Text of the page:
3. The guide of claim 2 characterized by said planar surfaces of said bushing base and said opposed planar interior surfaces of said hollow sleeve are hardened with a wear-resistant coating thereon.
4. The guide of claim 3 characterized by said wear resistant coating consisting essentially of a mixture of chromium carbide and a nickel-chromium alloy.
5. The guide of claim 1 characterized by the ratio of the height of said bushing measured axially with respect to said ignitor plug, to the diameter of that portion of the bushing which accommodates the ignitor being approximately 0.35.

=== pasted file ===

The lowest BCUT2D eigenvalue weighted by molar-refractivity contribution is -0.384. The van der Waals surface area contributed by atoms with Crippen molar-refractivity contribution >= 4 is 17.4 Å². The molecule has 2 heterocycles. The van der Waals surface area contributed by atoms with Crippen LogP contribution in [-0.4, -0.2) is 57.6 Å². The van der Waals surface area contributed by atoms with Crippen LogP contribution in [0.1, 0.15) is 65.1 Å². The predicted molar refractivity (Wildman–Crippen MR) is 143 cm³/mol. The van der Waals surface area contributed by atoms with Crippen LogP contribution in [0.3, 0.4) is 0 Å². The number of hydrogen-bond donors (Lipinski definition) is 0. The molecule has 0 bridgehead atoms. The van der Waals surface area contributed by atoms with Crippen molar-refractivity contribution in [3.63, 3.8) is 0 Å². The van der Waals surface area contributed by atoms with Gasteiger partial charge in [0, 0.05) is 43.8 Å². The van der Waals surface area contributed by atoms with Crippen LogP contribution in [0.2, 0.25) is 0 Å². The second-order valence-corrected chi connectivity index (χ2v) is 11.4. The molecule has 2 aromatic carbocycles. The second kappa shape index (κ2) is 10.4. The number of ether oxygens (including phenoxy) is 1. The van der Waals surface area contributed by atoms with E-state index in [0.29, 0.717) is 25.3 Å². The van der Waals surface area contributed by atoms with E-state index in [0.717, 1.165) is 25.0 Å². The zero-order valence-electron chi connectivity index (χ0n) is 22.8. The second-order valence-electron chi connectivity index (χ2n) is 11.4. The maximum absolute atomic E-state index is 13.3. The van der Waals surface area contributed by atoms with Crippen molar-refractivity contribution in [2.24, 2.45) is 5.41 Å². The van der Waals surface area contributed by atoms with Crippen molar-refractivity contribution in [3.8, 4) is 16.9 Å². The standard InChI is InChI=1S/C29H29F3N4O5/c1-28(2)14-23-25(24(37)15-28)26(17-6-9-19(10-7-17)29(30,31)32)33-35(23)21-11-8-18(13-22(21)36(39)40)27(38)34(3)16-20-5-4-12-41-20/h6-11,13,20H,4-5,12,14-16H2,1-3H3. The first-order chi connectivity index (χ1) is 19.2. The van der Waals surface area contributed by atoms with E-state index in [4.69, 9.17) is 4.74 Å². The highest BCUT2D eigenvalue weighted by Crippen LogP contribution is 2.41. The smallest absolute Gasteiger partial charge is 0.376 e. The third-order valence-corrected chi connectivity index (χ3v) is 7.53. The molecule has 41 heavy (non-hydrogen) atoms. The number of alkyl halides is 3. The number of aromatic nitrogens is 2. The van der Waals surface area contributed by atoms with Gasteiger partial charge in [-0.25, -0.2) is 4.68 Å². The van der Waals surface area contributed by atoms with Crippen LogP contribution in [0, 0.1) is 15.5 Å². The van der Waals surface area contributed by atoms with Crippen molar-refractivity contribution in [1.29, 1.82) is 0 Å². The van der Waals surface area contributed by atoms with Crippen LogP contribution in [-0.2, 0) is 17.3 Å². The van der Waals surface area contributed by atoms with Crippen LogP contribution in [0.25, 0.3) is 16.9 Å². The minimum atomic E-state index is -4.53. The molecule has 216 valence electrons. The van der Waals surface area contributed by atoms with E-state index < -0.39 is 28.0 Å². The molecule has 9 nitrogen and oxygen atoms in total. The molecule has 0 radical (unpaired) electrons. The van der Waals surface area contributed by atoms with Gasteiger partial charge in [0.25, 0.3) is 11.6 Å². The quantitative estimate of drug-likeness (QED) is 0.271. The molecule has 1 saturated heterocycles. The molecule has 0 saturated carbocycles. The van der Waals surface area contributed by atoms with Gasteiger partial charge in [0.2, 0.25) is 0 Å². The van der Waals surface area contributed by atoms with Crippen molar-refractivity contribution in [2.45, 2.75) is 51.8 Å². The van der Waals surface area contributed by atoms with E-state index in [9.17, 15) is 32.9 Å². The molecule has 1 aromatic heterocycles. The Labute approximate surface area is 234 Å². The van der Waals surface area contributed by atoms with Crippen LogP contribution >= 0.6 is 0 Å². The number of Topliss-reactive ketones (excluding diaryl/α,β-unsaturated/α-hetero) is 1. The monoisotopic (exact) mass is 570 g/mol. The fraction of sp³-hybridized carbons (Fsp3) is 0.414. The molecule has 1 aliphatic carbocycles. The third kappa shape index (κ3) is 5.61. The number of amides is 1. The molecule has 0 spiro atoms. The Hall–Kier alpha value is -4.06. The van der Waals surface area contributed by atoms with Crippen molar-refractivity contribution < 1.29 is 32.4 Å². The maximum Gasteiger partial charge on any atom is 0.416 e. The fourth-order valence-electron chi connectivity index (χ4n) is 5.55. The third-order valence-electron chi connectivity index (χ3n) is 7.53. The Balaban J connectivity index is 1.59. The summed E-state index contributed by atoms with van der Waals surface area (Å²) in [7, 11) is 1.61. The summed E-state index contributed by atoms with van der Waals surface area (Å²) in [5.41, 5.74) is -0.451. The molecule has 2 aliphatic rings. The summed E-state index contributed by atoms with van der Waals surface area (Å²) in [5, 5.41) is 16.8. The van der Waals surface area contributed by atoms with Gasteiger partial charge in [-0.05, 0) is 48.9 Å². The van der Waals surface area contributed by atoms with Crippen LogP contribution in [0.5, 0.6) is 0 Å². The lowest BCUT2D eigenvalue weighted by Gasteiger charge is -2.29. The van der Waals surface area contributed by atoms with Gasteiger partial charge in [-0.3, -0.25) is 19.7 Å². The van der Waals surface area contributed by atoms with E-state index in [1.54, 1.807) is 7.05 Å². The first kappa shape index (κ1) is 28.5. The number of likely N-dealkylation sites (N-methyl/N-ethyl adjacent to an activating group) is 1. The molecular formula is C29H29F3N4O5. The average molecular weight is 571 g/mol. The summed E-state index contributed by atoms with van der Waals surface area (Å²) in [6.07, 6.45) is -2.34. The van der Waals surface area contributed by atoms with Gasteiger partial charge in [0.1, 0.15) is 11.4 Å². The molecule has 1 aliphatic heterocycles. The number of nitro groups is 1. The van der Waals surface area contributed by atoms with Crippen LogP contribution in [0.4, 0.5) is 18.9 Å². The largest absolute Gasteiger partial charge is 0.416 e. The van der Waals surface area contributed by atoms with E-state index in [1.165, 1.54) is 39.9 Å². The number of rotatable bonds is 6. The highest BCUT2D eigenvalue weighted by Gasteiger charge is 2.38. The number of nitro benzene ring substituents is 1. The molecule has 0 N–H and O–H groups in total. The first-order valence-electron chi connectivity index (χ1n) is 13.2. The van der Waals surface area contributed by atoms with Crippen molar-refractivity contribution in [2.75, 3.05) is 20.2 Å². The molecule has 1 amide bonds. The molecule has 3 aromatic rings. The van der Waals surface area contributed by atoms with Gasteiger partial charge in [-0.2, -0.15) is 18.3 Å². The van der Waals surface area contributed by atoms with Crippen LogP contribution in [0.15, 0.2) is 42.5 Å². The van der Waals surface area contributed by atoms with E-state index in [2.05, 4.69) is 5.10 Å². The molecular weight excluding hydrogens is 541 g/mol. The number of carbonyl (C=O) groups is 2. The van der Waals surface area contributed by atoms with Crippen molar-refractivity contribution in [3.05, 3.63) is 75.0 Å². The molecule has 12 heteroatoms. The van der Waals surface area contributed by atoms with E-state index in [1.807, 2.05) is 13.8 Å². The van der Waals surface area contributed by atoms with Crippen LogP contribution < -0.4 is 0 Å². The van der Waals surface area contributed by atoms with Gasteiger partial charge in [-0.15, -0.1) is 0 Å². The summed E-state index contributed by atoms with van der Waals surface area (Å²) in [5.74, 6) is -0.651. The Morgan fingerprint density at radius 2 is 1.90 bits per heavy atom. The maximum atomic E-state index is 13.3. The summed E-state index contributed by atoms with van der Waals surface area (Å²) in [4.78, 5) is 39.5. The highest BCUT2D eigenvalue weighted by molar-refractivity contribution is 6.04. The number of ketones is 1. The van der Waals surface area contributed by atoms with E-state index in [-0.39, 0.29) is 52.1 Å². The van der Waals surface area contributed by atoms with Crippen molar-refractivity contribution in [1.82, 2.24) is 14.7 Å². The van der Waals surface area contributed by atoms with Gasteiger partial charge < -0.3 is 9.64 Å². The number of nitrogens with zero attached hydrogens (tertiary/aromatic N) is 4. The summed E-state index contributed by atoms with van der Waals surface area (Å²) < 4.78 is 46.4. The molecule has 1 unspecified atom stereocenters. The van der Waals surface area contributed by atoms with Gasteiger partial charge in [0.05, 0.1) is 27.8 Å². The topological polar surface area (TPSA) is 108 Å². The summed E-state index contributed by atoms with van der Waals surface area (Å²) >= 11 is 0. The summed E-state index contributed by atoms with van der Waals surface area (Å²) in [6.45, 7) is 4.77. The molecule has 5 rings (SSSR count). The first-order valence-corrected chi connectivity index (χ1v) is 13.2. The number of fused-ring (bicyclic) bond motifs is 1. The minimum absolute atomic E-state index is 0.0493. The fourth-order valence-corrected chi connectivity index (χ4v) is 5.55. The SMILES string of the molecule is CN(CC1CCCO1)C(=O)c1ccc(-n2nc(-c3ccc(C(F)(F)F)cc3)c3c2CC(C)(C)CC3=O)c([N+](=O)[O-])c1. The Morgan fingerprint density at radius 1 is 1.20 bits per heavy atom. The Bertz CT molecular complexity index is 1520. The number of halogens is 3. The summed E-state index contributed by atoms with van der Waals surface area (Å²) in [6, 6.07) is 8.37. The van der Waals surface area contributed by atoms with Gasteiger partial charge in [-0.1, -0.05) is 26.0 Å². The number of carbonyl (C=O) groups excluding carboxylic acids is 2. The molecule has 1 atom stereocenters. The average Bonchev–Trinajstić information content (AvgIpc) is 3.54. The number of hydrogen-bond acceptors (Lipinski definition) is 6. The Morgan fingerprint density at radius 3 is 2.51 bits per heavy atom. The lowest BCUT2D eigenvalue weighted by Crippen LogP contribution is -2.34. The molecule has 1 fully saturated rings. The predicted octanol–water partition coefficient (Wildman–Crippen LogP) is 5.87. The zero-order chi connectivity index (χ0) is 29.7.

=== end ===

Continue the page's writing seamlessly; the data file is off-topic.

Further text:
6. The guide of claim 1 characterized by said lug having a pointed outer end.
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Filed: Dec 27, 1993
Date of Patent: Jul 9, 1996
Assignee: United Technologies Corporation (Hartford, CT)
Inventors: John F. Mullooly (Stafford Springs, CT), Franklin J. Davis (Glastonbury, CT), Thomas J. Madden (Vernon, CT), Richard R. Wright (Willimantic, CT)
Primary Examiner: Timothy S. Thorpe
Application Number: 8/172,968
International Classification: F02C 7264; F02C 720;